Cape Hatteras is aptly known as the Graveyard of the Atlantic, but Cape Henry at the Chesapeake Bay entrance has collected its share of wrecks - which have become fishing reefs - as well. A cluster of them from losses during wartime, marine casualties, and adverse operating conditions offer some interesting fishing structure. Those who fish these features must be careful. Thimble Shoal Channel is a main shipping lane through the entrance for commercial and naval vessels. Many of these ships are very large, and recreational boats can quickly disappear from view under the bow. There are also bow and stern wakes to ride out. So, give the big guys plenty of room.

chart of fishing spots at the mouth of the Chesapeake
Fishing hotspots at the mouth of the Bay abound.

Working from west to east, Site 15 is a wreck described by divers as a small barge or pontoon float that is resting upside down with a least depth of 40 feet. The divers found it rising about five feet off the bottom. A color multibeam sonar image included in National Ocean Survey (NOS) shows the wreck intact and lying in an irregular scour hole. Distance scale suggests that the feature is about 30 feet long and 10 to 15 feet wide.

Site 16 includes a wreck described by divers as a mostly buried steel-hulled vessel with a wooden mast and beams. The divers also found that the wreck was scattered and only rose about 0.9 meters off the bottom, so the best chance for a sportfish catch here will probably be flounder. Least depth is charted as 32 feet. Multibeam sonar images show evidence of sedimentation and there’s a lot of energy at Cape Henry, so changes in bottom conditions are common. Using BDV distance scale shows a length of about 60 feet and a width of 15 feet. It sits right in the center of the charted wreck circle. Between this wreck and the shoreline is a charted 27-foot wreck. It’s uncertain how much of this feature is showing. It is an amphibious craft that is 30 feet long and 10 feet wide. According to the records, when it was surveyed in 1995 the craft rose about five feet off the bottom, was highly corroded, and heavily covered with marine growth, so this one should attract fish.

Site 17 is identified as an “examination vessel” that sank in 1944 (shown on Chart 2). Beyond that, the identification is unknown. The wreck appears highly deteriorated in both BDV images and a color multibeam sonar image. The wreckage is substantial, rectangular in form, and measures about 140 feet long and 30 feet wide using the BDV distance scale. There is an elongated scour hole on the south side extending towards the southwest.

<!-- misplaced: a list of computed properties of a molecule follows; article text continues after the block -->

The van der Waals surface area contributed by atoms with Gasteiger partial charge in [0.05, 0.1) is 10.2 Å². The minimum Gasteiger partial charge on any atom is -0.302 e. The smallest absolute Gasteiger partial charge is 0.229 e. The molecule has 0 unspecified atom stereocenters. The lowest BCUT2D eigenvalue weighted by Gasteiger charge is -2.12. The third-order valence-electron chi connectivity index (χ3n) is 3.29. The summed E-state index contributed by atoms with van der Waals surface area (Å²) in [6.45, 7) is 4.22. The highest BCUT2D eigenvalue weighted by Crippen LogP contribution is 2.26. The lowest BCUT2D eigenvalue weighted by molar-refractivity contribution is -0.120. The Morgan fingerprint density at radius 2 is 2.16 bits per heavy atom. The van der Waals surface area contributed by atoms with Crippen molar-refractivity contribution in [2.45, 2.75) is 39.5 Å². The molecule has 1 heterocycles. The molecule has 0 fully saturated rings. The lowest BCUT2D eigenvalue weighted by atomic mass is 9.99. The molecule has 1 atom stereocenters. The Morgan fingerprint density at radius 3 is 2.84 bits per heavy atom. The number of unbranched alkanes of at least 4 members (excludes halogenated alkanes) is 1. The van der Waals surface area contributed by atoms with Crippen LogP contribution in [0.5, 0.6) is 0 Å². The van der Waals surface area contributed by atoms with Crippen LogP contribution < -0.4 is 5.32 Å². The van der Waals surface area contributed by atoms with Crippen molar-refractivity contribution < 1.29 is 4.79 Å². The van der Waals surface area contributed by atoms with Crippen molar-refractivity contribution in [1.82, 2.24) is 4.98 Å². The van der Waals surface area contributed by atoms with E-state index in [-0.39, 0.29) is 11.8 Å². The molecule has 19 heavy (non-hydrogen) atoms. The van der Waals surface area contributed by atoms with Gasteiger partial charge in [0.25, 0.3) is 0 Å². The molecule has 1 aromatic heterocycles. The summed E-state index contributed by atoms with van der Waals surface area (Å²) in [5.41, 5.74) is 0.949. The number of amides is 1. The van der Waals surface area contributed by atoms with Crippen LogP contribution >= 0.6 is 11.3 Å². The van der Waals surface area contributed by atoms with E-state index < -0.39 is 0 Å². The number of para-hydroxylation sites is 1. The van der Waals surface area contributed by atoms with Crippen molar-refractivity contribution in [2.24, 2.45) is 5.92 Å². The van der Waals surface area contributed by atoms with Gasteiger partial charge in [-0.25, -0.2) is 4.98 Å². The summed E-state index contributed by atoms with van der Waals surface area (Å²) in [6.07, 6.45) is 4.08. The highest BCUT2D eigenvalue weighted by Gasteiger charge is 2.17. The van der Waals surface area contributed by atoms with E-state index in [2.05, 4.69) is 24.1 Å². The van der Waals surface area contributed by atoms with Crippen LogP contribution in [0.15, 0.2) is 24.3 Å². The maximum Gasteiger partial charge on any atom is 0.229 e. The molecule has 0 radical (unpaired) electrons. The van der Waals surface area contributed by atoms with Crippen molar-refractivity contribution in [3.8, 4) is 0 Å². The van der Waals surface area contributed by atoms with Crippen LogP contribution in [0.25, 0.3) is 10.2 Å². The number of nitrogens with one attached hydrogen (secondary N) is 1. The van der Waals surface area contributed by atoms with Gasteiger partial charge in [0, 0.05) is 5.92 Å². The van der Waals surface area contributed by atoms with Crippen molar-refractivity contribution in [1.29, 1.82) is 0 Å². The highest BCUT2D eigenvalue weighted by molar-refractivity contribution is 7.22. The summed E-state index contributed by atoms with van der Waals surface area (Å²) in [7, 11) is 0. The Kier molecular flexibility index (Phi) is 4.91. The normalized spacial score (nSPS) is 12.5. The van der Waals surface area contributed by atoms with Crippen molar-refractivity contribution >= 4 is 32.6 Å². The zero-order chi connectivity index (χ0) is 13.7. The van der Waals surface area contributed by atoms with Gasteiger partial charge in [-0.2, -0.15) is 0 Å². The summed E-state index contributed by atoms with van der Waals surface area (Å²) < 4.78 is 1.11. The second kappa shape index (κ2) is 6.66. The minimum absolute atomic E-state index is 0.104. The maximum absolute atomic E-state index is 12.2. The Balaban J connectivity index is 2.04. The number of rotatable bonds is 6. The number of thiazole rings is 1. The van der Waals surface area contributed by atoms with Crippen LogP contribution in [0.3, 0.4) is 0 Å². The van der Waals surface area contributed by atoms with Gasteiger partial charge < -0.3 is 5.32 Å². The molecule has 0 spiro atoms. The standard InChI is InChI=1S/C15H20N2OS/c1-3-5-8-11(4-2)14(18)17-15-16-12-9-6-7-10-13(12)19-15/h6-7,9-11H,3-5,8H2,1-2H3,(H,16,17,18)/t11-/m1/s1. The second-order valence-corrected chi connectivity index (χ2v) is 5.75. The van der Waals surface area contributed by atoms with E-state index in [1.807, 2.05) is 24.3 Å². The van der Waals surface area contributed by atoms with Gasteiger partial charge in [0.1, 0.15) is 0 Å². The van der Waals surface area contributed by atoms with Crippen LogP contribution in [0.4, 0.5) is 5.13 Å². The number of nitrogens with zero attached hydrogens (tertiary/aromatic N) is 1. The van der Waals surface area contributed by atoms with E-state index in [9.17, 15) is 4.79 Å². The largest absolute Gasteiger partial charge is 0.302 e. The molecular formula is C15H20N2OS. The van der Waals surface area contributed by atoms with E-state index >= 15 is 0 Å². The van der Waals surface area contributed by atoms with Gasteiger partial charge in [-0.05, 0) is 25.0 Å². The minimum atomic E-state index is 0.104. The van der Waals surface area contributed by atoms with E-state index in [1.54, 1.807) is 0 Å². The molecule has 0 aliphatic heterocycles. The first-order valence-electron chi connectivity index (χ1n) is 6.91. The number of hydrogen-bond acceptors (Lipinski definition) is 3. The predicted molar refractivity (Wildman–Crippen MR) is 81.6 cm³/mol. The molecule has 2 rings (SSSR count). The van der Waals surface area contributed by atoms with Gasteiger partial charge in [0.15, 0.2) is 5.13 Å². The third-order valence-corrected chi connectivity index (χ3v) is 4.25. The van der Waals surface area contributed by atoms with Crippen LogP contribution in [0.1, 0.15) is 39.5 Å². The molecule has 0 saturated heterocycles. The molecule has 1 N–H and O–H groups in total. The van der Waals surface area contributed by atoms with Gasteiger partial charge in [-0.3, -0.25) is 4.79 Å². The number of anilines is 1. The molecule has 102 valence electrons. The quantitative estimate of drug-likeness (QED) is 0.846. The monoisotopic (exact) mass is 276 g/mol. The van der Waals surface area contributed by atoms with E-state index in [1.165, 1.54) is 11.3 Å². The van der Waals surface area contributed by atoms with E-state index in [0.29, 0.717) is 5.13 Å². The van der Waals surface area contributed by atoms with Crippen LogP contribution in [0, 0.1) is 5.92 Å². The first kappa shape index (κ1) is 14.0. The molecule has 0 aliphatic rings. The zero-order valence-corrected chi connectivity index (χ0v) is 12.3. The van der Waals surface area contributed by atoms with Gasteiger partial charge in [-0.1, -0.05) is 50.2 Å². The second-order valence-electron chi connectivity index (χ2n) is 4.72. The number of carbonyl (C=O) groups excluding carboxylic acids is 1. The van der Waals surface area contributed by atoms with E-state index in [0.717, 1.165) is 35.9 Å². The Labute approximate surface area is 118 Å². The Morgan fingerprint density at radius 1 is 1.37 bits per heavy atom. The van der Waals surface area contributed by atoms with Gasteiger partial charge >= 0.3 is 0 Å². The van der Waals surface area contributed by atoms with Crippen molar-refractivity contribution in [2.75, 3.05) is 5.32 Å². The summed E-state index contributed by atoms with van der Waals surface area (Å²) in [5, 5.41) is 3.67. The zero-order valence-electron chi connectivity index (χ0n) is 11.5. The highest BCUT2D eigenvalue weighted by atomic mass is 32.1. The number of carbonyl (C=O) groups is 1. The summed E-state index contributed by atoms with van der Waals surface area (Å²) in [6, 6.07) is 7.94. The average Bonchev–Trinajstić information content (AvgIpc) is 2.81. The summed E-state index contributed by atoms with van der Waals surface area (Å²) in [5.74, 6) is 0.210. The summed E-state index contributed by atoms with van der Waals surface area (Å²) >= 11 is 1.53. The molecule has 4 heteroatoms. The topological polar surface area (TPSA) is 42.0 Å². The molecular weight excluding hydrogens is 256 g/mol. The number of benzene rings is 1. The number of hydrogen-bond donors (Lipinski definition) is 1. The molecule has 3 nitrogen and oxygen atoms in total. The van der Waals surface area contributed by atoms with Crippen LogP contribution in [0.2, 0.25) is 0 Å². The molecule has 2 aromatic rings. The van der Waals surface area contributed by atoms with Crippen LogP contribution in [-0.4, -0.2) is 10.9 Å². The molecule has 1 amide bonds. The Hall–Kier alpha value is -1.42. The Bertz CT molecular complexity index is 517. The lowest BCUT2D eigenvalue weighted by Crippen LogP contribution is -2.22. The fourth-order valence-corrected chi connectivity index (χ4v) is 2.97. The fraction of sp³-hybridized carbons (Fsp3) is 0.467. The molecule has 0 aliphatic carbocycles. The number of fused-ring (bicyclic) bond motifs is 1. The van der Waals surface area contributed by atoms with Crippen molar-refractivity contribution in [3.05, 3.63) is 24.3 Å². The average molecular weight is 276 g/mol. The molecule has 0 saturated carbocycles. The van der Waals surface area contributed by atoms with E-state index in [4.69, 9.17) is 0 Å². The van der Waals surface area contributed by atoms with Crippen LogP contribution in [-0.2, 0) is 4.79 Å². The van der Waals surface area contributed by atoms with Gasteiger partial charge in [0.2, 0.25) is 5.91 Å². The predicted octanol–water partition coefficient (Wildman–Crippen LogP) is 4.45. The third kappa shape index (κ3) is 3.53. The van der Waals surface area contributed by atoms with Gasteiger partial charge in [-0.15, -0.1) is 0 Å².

underwater scan of fishing wreck site
Chart 2: Site 17 “examination vessel.” Screenshot from NOS DR H11603.

On the north side of the shipping channel at Site 18 (Chart 3) is the iron-hulled pilot boat Wm D. Sanner (originally the Carmina). This 140- by 21-foot vessel was struck while transferring a pilot and sank. Also shown on Chart 3 at Site 19 is the Chilore. With dimensions of 550 feet by 72 feet by 44 feet, this relic of World War II is the largest shipwreck in the Bay. Her story involves a torpedo, minefields, and capsizing while seeking safe harbor. There’s no problem in locating this fishing destination, as it’s about three times as large as the charted wreck circle. There’s a deep scour hole along the western side. Try for any kind of reef fish here and for flounder alongside. Directly north of Cape Henry and closer to shore at Site 20, there’s an unidentified obstruction. Using the BDV scale, it measures about 100 feet long and 20 feet wide. There is a huge scour hole on the east side indicating the location is swept by very strong ebb currents.

wreck site for fishing
Pilot boat Wm. D. Sanner and freighter Chilore wrecks. Bottom left – Color multibeam sonar image. Bottom center. “BAG” Color Shaded relief image of pilot boat. Right – “BAG” image of Chilore. Screenshots from NOAA Bathymetric Data Viewer.

Site 21 is a cluster of three wrecks, although only two wreck circles are charted. All are mostly buried and deteriorated. The northernmost is a 16-foot wreck and is the most recognizable. The 12-foot wreck to the south is broken up and distributed across the site. The uncharted wreck lies to the east. NOAA opted not to chart this wreck and to label the features as wrecks due to the closeness. There is a faint outline and one high spot, possibly some type of deck gear. Very little scour is evident. So, drifting across the sites for flounder may yield a few bites.

North across the entrance is Nautilus Shoal and sites 22 and 23 off the southeastern edge, where there is broken up wreckage distributed across the site and an obstruction. At Site 22 BDV images shows four clusters of wreckage. Site 23 is simply listed as a 19-foot obstruction with no details.

These sites are on the way to the Virginia ocean artificial reefs, and passing over those more or less along your route and watching the fishfinder may put you on fish. Or, if conditions at more distant wrecks are forecast to become unfavorable due to wind, fishing this inshore structure may be an option that keeps you in the lee.

- By Wayne Young. As well as being a regular contributor to FishTalk, Wayne Young is the author of multiple books detailing wrecks and fishing reefs in the Chesapeake Bay, Delaware Bay, and beyond. All are available at, and you can find his Facebook page at Chesapeake Bay Fishing Reefs.

Editor's note: See Chesapeake Bay Entrance Structure Part I for details on the first batch of hotspots shown on Chart 1 at the beginning of this article.